//Week in review - 21 Feb 2020
AusCERT Week in Review for 21st February 2020
On Monday 2 March the AusCERT External Security Bulletins (ESB) and AusCERT Security Bulletins (ASB) are going to be sent from firstname.lastname@example.org.
You will still receive the bulletin service as usual but the source email address will be changed to email@example.com.
This change is being executed to allow for easier filtering of one of our largest volumes of email correspondence.
However, if you are currently automating the bulletins you receive from firstname.lastname@example.org, make sure you tweak your scripts / update your mail rules to match on Monday 2 March.
Please see below for a selection of this week’s interesting news articles and security advisories.
China seeks help of national tech giants to track coronavirus with QR codes
China’s government is enlisting the help of Alibaba Group Holding Ltd and Tencent Holdings Ltd to expand colour-based systems for tracking individuals affected with the coronavirus nationwide.
On Wednesday, Alipay, the payment app operated by Alibaba’s financial division Ant Financial, released a feature in collaboration with the government that assigns a coloured QR code representing the health of residents in Hangzhou.
APIs are becoming a major target for credential stuffing attacks
Author: CSO Online
New research shows that attackers use APIs to automate credential stuffing attacks. The financial sector is particularly vulnerable.
South Korea sees rise in smishing with coronavirus misinformation
The South Korean government has warned the public of a sharp rise in smishing attempts — scam text messages — that use misinformation about the novel coronavirus outbreak.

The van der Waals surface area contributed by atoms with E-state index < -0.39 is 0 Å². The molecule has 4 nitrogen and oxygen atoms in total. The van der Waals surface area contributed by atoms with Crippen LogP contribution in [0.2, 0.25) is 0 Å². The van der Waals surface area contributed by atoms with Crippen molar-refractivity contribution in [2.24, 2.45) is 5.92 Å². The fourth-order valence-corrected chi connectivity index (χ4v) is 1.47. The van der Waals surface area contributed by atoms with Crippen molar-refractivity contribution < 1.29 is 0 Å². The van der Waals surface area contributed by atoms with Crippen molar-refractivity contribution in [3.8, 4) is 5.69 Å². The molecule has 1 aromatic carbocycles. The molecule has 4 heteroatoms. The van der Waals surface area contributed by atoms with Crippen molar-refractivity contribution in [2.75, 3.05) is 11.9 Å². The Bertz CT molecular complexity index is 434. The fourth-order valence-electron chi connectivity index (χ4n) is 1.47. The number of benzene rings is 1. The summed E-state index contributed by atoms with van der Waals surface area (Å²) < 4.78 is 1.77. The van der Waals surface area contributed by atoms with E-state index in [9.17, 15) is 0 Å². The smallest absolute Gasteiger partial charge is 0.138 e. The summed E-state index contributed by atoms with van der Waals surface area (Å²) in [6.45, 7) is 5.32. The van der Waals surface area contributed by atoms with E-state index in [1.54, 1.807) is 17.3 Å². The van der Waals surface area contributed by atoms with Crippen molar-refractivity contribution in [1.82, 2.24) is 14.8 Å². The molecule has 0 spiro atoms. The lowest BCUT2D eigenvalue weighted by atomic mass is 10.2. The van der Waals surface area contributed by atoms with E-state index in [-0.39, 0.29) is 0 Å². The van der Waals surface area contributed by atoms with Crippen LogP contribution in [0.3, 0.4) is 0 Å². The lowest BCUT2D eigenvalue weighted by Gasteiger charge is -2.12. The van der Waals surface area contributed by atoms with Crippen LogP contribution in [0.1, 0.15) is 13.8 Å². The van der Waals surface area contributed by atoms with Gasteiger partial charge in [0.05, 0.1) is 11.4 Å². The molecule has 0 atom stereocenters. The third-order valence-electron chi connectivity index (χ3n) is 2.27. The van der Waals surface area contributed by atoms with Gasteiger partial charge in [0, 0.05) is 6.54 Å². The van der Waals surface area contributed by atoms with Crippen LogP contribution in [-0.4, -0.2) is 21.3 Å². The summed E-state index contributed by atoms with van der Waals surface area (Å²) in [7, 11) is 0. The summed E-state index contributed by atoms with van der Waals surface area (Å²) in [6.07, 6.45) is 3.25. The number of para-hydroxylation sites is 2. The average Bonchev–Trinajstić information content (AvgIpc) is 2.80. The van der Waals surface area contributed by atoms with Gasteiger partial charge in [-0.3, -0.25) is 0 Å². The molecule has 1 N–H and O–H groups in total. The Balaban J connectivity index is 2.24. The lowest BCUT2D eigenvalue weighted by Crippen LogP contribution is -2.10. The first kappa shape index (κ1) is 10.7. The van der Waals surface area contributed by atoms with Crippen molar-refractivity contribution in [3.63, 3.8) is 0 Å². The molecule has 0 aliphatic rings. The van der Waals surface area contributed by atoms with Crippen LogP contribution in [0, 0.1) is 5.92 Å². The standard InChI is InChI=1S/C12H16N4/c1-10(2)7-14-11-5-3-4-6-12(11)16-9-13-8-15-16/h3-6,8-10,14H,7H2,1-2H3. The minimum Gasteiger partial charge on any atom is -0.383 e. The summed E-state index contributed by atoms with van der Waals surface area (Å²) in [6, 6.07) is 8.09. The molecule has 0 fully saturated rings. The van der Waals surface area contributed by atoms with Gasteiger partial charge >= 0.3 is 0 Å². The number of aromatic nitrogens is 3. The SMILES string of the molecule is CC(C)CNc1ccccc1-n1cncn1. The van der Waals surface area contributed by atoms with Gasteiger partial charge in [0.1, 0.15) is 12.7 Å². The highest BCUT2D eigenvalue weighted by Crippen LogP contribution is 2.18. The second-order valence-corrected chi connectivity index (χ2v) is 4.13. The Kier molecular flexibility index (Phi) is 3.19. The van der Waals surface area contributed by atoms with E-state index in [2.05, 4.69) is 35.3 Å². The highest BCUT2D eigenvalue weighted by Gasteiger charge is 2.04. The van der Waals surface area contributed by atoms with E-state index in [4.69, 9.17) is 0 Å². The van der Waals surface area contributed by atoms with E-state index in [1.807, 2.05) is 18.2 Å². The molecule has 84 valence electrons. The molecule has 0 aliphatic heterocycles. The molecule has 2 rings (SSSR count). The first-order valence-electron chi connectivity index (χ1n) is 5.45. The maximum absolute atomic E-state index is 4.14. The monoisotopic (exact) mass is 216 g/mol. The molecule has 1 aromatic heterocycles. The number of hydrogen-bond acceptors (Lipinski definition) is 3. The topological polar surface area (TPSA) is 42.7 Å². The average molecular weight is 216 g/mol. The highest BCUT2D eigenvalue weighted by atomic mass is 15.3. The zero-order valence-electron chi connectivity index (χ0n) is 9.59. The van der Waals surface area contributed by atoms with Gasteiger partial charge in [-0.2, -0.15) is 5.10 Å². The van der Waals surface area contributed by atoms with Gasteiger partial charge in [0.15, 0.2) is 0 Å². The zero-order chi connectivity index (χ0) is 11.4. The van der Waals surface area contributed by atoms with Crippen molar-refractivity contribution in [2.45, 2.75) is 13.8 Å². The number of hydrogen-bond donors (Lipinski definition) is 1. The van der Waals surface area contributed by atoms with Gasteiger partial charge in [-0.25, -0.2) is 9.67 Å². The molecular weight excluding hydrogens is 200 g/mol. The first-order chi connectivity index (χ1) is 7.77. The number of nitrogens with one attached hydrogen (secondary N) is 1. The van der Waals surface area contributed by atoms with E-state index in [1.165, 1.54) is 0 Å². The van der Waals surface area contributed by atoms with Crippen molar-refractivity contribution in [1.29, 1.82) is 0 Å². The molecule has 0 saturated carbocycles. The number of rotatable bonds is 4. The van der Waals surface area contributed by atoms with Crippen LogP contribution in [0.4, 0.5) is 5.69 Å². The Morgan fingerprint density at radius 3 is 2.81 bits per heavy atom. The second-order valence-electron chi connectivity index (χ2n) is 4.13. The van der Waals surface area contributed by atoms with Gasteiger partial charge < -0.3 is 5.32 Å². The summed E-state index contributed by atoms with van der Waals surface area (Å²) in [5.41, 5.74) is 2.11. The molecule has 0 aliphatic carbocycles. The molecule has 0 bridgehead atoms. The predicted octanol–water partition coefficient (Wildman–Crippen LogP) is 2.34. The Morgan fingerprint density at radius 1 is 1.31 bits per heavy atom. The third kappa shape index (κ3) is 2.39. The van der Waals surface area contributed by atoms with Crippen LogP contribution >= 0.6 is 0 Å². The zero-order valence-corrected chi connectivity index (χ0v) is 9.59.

Firmware Weaknesses Can Turn Computer Subsystems
Author: Dark Reading
Network cards, video cameras, and graphics adapters are a few of the subsystems whose lack of security could allow attackers to turn them into spy implants.
Why fixing security vulnerabilities in medical devices, IoT is so hard
Author: Ars Technica
When your family opened up that brand-new computer when you were a kid, you didn’t think of all of the third-party work that made typing in that first BASIC program possible. There once was a time when we didn’t have to worry about which companies produced all the bits of licensed software or hardware that underpinned our computing experience. But recent malware attacks and other security events have shown just how much we need to care about the supply chain behind the technology we use every day.
The URGENT/11 vulnerability, the subject of a Cybersecurity and Infrastructure Security Agency advisory issued last July, is one of those events. It forces us to care because it affects multiple medical devices. And it serves as a demonstration of how the software component supply chain and availability of support can affect the ability of organizations to update devices to fix security bugs—especially in the embedded computing space.
Samsung freaks out smartphone owners with mysterious ‘1’ notification
Author: Graham Cluley
Many owners of Samsung smartphones have received an odd notification from the Find My Mobile app.
Curious users who clicked on the notification message found that it simply disappeared, leaving them none the wiser.
The truth, however, is this – no, it’s nothing malicious. It was just an accident, as Samsung explained on Twitter, and it’s not the first time a test message has accidentally gone to the wider public.
Keep those browsers updated!
Another sudo vulnerability.
DOS, bypass and possibly RCE in a popular web proxy product.
Stay safe, stay patched and have a good weekend!
The AusCERT Team.